Sexual Perversity in Chicago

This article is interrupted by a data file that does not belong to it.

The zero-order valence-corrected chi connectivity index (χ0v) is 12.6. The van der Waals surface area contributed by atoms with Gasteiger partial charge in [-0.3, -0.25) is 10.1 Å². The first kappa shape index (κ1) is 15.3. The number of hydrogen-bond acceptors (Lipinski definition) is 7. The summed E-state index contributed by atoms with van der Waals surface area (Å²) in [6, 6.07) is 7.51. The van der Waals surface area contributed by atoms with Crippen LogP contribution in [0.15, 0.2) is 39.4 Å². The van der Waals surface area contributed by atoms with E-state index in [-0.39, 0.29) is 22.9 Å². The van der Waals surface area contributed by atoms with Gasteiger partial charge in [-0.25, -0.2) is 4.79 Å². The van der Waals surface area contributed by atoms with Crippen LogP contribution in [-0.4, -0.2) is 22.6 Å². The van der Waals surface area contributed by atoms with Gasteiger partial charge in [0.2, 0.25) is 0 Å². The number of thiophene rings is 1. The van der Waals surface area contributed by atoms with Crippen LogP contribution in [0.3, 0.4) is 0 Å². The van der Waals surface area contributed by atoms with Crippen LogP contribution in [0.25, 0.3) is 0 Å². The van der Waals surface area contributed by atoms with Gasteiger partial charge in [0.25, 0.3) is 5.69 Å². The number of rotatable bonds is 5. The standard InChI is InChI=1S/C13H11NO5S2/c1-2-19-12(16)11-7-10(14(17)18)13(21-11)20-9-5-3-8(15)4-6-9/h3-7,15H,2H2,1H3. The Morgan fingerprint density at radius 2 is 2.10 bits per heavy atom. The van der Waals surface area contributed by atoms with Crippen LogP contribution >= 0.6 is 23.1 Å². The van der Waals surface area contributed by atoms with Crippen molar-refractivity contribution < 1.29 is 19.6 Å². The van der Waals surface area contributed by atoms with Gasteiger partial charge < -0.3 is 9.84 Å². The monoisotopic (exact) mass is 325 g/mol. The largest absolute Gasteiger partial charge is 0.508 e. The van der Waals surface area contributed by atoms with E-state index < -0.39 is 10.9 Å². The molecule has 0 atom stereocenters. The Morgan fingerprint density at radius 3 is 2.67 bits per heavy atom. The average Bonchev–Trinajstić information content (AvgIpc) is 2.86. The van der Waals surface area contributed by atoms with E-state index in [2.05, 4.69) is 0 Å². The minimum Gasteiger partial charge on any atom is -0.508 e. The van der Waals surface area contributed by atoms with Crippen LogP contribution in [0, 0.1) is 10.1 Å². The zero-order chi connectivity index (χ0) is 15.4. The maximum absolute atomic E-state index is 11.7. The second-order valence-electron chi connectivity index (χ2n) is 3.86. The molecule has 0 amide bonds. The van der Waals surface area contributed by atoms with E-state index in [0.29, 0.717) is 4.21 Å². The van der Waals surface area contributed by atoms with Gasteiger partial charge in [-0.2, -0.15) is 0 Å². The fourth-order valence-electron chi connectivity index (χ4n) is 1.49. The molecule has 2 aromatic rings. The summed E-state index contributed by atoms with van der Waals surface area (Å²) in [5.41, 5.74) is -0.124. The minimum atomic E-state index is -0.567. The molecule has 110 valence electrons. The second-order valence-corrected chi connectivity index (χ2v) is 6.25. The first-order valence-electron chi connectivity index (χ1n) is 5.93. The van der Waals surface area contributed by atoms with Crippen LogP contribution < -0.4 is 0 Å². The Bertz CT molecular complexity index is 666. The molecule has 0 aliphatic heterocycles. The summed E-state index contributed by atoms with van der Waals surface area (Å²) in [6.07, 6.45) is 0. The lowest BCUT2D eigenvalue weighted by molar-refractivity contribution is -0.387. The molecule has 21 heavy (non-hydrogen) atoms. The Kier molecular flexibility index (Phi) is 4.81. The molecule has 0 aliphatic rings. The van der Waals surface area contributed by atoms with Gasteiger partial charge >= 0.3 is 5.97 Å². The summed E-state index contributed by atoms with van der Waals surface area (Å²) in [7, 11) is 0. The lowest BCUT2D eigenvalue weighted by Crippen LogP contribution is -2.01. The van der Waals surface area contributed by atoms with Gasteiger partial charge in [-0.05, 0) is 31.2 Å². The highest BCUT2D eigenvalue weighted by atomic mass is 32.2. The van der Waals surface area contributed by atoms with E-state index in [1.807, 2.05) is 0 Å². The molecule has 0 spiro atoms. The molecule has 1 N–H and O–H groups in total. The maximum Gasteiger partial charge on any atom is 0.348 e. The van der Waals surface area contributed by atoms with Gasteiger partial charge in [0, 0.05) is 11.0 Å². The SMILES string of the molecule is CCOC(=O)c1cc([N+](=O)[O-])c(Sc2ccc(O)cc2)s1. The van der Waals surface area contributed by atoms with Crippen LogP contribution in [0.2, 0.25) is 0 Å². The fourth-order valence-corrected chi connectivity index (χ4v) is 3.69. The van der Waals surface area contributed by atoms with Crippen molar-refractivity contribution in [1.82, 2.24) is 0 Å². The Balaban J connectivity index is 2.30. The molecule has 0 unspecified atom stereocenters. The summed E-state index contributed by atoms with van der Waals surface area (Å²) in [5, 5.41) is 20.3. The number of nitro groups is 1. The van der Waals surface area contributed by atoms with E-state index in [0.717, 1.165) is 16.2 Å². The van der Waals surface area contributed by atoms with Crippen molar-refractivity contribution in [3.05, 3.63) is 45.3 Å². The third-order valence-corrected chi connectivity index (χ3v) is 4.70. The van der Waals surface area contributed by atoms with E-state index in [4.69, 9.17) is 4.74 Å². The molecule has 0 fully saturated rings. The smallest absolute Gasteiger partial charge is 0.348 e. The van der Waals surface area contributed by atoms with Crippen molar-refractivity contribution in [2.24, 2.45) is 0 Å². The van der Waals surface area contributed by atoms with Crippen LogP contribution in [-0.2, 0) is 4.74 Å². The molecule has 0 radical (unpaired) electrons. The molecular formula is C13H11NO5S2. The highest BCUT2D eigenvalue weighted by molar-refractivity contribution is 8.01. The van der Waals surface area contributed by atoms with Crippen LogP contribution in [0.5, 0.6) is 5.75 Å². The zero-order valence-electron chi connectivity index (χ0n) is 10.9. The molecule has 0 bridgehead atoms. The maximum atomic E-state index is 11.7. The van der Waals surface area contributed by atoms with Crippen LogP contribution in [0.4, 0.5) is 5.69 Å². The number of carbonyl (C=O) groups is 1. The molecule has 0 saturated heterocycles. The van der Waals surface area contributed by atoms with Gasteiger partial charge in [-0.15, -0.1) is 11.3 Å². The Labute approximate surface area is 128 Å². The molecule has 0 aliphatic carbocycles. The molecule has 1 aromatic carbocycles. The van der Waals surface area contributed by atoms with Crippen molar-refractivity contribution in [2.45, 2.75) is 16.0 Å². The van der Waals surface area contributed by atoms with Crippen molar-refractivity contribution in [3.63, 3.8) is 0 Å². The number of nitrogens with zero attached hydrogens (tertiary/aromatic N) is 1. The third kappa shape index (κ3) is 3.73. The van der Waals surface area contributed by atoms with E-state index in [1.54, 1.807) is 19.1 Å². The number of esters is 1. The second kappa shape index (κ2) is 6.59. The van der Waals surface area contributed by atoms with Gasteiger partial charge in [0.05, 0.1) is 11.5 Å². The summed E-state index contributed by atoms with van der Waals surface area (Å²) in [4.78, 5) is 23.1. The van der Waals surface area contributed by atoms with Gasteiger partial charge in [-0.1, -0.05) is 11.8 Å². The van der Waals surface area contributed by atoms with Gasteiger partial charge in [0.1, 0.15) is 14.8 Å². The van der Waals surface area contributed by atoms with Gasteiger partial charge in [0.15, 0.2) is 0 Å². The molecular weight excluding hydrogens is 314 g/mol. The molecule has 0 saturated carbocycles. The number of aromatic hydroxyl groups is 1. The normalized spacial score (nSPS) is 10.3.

David Mamet's 1974 play, Sexual Perversity in Chicago, takes the audience back to a time when women's rights, drugs, and sexual freedom were in the forefront and political correctness was nonexistent. Prepare for exposed flesh, a cacophony of curse words that would make George Carlin proud, and frank discussion about extraordinary sex acts. If you are easily offended, this adult-only play may not be for you. Although written like a film, with more than 30 scenes, the production crew masters changes seamlessly, with the minutest details being addressed, transforming the stage into a beach, a bedroom, a disco, a classroom, and more. Bernie (Ford D'Aprix) a long-haired, sideburn-coifed, open-shirted man-on-the-make makes the play with his right-on delivery of what could be some difficult dialogue. Although his mentality is toward T&A, we see a glimpse of something vulnerable just below the surface. He "mentors" his fresh-faced buddy, Danny (Sebastian Montoya), who is just cutting teeth on the liberated life. When Danny meets a naive young artist, Deborah (Jennifer Gomez), the relationship triangle begins. Bernie tries to talk Danny out of this thing called love, and Deborah's less-than-candid feminist roommate, Joan (Julia Clearwood), warns Deborah that she is on the wrong path. But the two lovebirds move in together to the chagrin of left-behind friends Joan and Bernie, and a new aspect of their relationship unfolds. This down-and-dirty exploration is exhibitionist, and audience members, lounging on love seats, become the voyeurs. Of course, the slice of life doesn't end according to theater protocol. "When you see that one relationship has clearly won, you know it's over," Artistic Director Robert Hooker announced at the beginning -- just after warming up the audience by letting them scream obscenities. This is experimental theater at its best. (Through June 13th at the Sol Theater, 1140 NE Flagler Dr., Fort Lauderdale, 954-525-6555.) -- Rachel Galvin
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